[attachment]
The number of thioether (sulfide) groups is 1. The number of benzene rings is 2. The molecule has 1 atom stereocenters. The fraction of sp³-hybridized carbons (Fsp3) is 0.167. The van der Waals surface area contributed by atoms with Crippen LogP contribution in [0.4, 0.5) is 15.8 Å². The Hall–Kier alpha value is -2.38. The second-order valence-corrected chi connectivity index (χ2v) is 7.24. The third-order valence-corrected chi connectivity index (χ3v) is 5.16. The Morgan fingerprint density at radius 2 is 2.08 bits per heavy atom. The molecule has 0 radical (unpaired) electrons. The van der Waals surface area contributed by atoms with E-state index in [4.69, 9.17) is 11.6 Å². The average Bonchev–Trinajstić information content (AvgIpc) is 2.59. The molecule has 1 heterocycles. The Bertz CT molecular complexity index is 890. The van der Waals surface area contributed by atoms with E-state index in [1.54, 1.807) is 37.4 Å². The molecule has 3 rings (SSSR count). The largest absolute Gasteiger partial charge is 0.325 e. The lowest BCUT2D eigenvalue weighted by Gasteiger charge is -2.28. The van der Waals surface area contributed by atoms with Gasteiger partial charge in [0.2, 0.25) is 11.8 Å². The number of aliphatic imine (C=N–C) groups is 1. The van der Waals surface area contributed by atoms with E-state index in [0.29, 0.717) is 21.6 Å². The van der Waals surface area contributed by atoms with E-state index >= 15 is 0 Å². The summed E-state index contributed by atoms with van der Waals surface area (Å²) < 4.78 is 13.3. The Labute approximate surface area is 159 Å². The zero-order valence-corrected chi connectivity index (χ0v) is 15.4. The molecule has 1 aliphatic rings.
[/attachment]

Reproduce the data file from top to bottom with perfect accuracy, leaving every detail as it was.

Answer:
The number of thioether (sulfide) groups is 1. The number of benzene rings is 2. The molecule has 1 atom stereocenters. The fraction of sp³-hybridized carbons (Fsp3) is 0.167. The van der Waals surface area contributed by atoms with Crippen LogP contribution in [0.4, 0.5) is 15.8 Å². The Hall–Kier alpha value is -2.38. The second-order valence-corrected chi connectivity index (χ2v) is 7.24. The third-order valence-corrected chi connectivity index (χ3v) is 5.16. The Morgan fingerprint density at radius 2 is 2.08 bits per heavy atom. The molecule has 0 radical (unpaired) electrons. The van der Waals surface area contributed by atoms with E-state index in [4.69, 9.17) is 11.6 Å². The average Bonchev–Trinajstić information content (AvgIpc) is 2.59. The molecule has 1 heterocycles. The Bertz CT molecular complexity index is 890. The van der Waals surface area contributed by atoms with E-state index in [1.54, 1.807) is 37.4 Å². The molecule has 3 rings (SSSR count). The largest absolute Gasteiger partial charge is 0.325 e. The lowest BCUT2D eigenvalue weighted by Gasteiger charge is -2.28. The van der Waals surface area contributed by atoms with Gasteiger partial charge in [0.2, 0.25) is 11.8 Å². The number of aliphatic imine (C=N–C) groups is 1. The van der Waals surface area contributed by atoms with E-state index in [0.29, 0.717) is 21.6 Å². The van der Waals surface area contributed by atoms with E-state index >= 15 is 0 Å². The summed E-state index contributed by atoms with van der Waals surface area (Å²) < 4.78 is 13.3. The Labute approximate surface area is 159 Å². The zero-order valence-corrected chi connectivity index (χ0v) is 15.4. The molecule has 1 aliphatic rings.